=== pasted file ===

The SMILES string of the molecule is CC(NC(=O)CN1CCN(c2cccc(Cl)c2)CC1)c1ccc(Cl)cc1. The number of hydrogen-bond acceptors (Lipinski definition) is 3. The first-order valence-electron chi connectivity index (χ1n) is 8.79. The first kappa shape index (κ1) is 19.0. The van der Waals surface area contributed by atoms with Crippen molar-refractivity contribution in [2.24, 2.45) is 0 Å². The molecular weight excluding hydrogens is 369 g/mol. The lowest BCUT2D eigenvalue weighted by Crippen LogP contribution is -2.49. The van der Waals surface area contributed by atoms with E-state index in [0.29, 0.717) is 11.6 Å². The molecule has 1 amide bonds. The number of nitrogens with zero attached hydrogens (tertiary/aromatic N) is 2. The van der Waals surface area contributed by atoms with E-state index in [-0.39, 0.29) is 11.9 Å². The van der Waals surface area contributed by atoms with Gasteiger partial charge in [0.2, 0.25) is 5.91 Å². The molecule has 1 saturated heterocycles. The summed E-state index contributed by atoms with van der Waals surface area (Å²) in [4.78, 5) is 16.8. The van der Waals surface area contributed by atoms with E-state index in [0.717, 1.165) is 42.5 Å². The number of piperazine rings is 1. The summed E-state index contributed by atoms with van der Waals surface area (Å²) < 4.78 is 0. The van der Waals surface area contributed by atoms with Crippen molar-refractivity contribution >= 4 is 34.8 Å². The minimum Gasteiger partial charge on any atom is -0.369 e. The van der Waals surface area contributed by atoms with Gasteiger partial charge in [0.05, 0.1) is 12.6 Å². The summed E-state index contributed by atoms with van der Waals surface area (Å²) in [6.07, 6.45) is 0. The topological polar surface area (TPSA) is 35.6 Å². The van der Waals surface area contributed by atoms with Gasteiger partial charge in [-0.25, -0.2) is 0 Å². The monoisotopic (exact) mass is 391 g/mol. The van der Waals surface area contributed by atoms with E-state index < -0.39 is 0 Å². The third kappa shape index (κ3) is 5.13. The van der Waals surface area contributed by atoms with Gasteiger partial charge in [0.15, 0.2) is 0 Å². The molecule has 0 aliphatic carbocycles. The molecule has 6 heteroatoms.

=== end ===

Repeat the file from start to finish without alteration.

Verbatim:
The SMILES string of the molecule is CC(NC(=O)CN1CCN(c2cccc(Cl)c2)CC1)c1ccc(Cl)cc1. The number of hydrogen-bond acceptors (Lipinski definition) is 3. The first-order valence-electron chi connectivity index (χ1n) is 8.79. The first kappa shape index (κ1) is 19.0. The van der Waals surface area contributed by atoms with Crippen molar-refractivity contribution in [2.24, 2.45) is 0 Å². The molecular weight excluding hydrogens is 369 g/mol. The lowest BCUT2D eigenvalue weighted by Crippen LogP contribution is -2.49. The van der Waals surface area contributed by atoms with E-state index in [0.29, 0.717) is 11.6 Å². The molecule has 1 amide bonds. The number of nitrogens with zero attached hydrogens (tertiary/aromatic N) is 2. The van der Waals surface area contributed by atoms with E-state index in [-0.39, 0.29) is 11.9 Å². The van der Waals surface area contributed by atoms with Gasteiger partial charge in [0.2, 0.25) is 5.91 Å². The molecule has 1 saturated heterocycles. The summed E-state index contributed by atoms with van der Waals surface area (Å²) in [4.78, 5) is 16.8. The van der Waals surface area contributed by atoms with E-state index in [0.717, 1.165) is 42.5 Å². The number of piperazine rings is 1. The summed E-state index contributed by atoms with van der Waals surface area (Å²) < 4.78 is 0. The van der Waals surface area contributed by atoms with Crippen molar-refractivity contribution >= 4 is 34.8 Å². The minimum Gasteiger partial charge on any atom is -0.369 e. The van der Waals surface area contributed by atoms with Gasteiger partial charge in [0.05, 0.1) is 12.6 Å². The summed E-state index contributed by atoms with van der Waals surface area (Å²) in [6.07, 6.45) is 0. The topological polar surface area (TPSA) is 35.6 Å². The van der Waals surface area contributed by atoms with Gasteiger partial charge in [-0.25, -0.2) is 0 Å². The monoisotopic (exact) mass is 391 g/mol. The van der Waals surface area contributed by atoms with E-state index < -0.39 is 0 Å². The third kappa shape index (κ3) is 5.13. The van der Waals surface area contributed by atoms with Gasteiger partial charge in [0.15, 0.2) is 0 Å². The molecule has 0 aliphatic carbocycles. The molecule has 6 heteroatoms.